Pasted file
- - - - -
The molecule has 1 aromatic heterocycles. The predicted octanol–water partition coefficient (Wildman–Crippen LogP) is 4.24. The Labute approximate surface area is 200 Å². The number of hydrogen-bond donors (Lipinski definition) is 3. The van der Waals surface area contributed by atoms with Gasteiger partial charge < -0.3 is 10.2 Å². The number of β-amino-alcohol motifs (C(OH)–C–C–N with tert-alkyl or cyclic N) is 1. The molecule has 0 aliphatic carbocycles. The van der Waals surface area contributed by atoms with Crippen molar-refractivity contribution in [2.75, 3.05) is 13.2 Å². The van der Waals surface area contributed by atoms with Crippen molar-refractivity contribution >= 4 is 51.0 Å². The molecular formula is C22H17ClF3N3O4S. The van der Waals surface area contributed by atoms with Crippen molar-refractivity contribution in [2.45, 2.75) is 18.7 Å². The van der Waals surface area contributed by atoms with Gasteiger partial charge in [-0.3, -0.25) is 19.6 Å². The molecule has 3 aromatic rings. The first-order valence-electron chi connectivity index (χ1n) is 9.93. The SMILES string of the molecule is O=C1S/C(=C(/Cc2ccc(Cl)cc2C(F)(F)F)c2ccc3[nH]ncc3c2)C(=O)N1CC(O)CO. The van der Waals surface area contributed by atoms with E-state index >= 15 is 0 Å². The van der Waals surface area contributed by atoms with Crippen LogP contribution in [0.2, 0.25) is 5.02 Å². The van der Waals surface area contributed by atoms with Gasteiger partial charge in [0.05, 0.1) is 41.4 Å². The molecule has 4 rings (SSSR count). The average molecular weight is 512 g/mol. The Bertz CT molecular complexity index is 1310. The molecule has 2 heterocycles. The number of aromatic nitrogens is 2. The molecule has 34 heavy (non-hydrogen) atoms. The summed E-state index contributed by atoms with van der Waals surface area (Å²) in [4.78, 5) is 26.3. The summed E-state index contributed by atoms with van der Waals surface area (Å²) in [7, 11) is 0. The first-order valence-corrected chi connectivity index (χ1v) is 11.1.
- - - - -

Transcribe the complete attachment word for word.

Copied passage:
The molecule has 1 aromatic heterocycles. The predicted octanol–water partition coefficient (Wildman–Crippen LogP) is 4.24. The Labute approximate surface area is 200 Å². The number of hydrogen-bond donors (Lipinski definition) is 3. The van der Waals surface area contributed by atoms with Gasteiger partial charge < -0.3 is 10.2 Å². The number of β-amino-alcohol motifs (C(OH)–C–C–N with tert-alkyl or cyclic N) is 1. The molecule has 0 aliphatic carbocycles. The van der Waals surface area contributed by atoms with Crippen molar-refractivity contribution in [2.75, 3.05) is 13.2 Å². The van der Waals surface area contributed by atoms with Crippen molar-refractivity contribution >= 4 is 51.0 Å². The molecular formula is C22H17ClF3N3O4S. The van der Waals surface area contributed by atoms with Crippen molar-refractivity contribution in [2.45, 2.75) is 18.7 Å². The van der Waals surface area contributed by atoms with Gasteiger partial charge in [-0.3, -0.25) is 19.6 Å². The molecule has 3 aromatic rings. The first-order valence-electron chi connectivity index (χ1n) is 9.93. The SMILES string of the molecule is O=C1S/C(=C(/Cc2ccc(Cl)cc2C(F)(F)F)c2ccc3[nH]ncc3c2)C(=O)N1CC(O)CO. The van der Waals surface area contributed by atoms with E-state index >= 15 is 0 Å². The van der Waals surface area contributed by atoms with Crippen LogP contribution in [0.2, 0.25) is 5.02 Å². The van der Waals surface area contributed by atoms with Gasteiger partial charge in [0.05, 0.1) is 41.4 Å². The molecule has 4 rings (SSSR count). The average molecular weight is 512 g/mol. The Bertz CT molecular complexity index is 1310. The molecule has 2 heterocycles. The number of aromatic nitrogens is 2. The molecule has 34 heavy (non-hydrogen) atoms. The summed E-state index contributed by atoms with van der Waals surface area (Å²) in [4.78, 5) is 26.3. The summed E-state index contributed by atoms with van der Waals surface area (Å²) in [7, 11) is 0. The first-order valence-corrected chi connectivity index (χ1v) is 11.1.